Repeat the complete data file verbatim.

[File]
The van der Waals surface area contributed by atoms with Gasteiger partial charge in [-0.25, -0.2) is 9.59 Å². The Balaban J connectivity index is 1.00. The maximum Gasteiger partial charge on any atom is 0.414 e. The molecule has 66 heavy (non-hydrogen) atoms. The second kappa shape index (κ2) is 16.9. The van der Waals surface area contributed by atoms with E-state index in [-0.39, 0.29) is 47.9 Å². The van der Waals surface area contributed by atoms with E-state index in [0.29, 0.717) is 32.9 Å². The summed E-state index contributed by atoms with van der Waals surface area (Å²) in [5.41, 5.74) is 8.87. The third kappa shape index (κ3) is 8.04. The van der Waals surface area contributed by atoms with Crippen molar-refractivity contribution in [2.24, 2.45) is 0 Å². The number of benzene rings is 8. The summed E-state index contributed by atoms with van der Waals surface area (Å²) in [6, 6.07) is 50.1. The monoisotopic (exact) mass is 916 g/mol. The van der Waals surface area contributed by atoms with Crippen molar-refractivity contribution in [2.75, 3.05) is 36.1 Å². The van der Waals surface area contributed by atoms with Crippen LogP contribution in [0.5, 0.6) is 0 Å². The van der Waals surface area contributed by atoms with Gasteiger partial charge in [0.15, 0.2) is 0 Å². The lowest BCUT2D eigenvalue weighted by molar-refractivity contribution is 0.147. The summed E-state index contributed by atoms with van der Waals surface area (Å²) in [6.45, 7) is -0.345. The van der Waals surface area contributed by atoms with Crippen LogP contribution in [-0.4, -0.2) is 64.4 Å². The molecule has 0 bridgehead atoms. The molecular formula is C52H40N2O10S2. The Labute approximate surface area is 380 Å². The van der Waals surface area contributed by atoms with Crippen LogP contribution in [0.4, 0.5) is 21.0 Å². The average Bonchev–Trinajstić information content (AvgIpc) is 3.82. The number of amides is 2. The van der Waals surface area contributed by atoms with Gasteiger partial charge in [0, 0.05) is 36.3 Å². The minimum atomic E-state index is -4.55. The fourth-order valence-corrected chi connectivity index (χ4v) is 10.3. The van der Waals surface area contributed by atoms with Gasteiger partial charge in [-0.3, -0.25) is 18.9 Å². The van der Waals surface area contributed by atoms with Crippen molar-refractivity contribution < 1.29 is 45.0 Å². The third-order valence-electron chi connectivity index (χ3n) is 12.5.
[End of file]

The van der Waals surface area contributed by atoms with Gasteiger partial charge in [-0.25, -0.2) is 9.59 Å². The Balaban J connectivity index is 1.00. The maximum Gasteiger partial charge on any atom is 0.414 e. The molecule has 66 heavy (non-hydrogen) atoms. The second kappa shape index (κ2) is 16.9. The van der Waals surface area contributed by atoms with E-state index in [-0.39, 0.29) is 47.9 Å². The van der Waals surface area contributed by atoms with E-state index in [0.29, 0.717) is 32.9 Å². The summed E-state index contributed by atoms with van der Waals surface area (Å²) in [5.41, 5.74) is 8.87. The third kappa shape index (κ3) is 8.04. The van der Waals surface area contributed by atoms with Crippen molar-refractivity contribution in [2.24, 2.45) is 0 Å². The number of benzene rings is 8. The summed E-state index contributed by atoms with van der Waals surface area (Å²) in [6, 6.07) is 50.1. The monoisotopic (exact) mass is 916 g/mol. The van der Waals surface area contributed by atoms with Crippen molar-refractivity contribution in [2.75, 3.05) is 36.1 Å². The van der Waals surface area contributed by atoms with Crippen LogP contribution in [0.5, 0.6) is 0 Å². The van der Waals surface area contributed by atoms with Gasteiger partial charge in [0.15, 0.2) is 0 Å². The lowest BCUT2D eigenvalue weighted by molar-refractivity contribution is 0.147. The summed E-state index contributed by atoms with van der Waals surface area (Å²) in [6.45, 7) is -0.345. The van der Waals surface area contributed by atoms with Crippen LogP contribution in [-0.4, -0.2) is 64.4 Å². The molecule has 0 bridgehead atoms. The molecular formula is C52H40N2O10S2. The Labute approximate surface area is 380 Å². The van der Waals surface area contributed by atoms with Crippen LogP contribution in [0.4, 0.5) is 21.0 Å². The average Bonchev–Trinajstić information content (AvgIpc) is 3.82. The number of amides is 2. The van der Waals surface area contributed by atoms with Gasteiger partial charge in [0, 0.05) is 36.3 Å². The minimum atomic E-state index is -4.55. The fourth-order valence-corrected chi connectivity index (χ4v) is 10.3. The van der Waals surface area contributed by atoms with Gasteiger partial charge in [-0.3, -0.25) is 18.9 Å². The van der Waals surface area contributed by atoms with Crippen molar-refractivity contribution < 1.29 is 45.0 Å². The third-order valence-electron chi connectivity index (χ3n) is 12.5.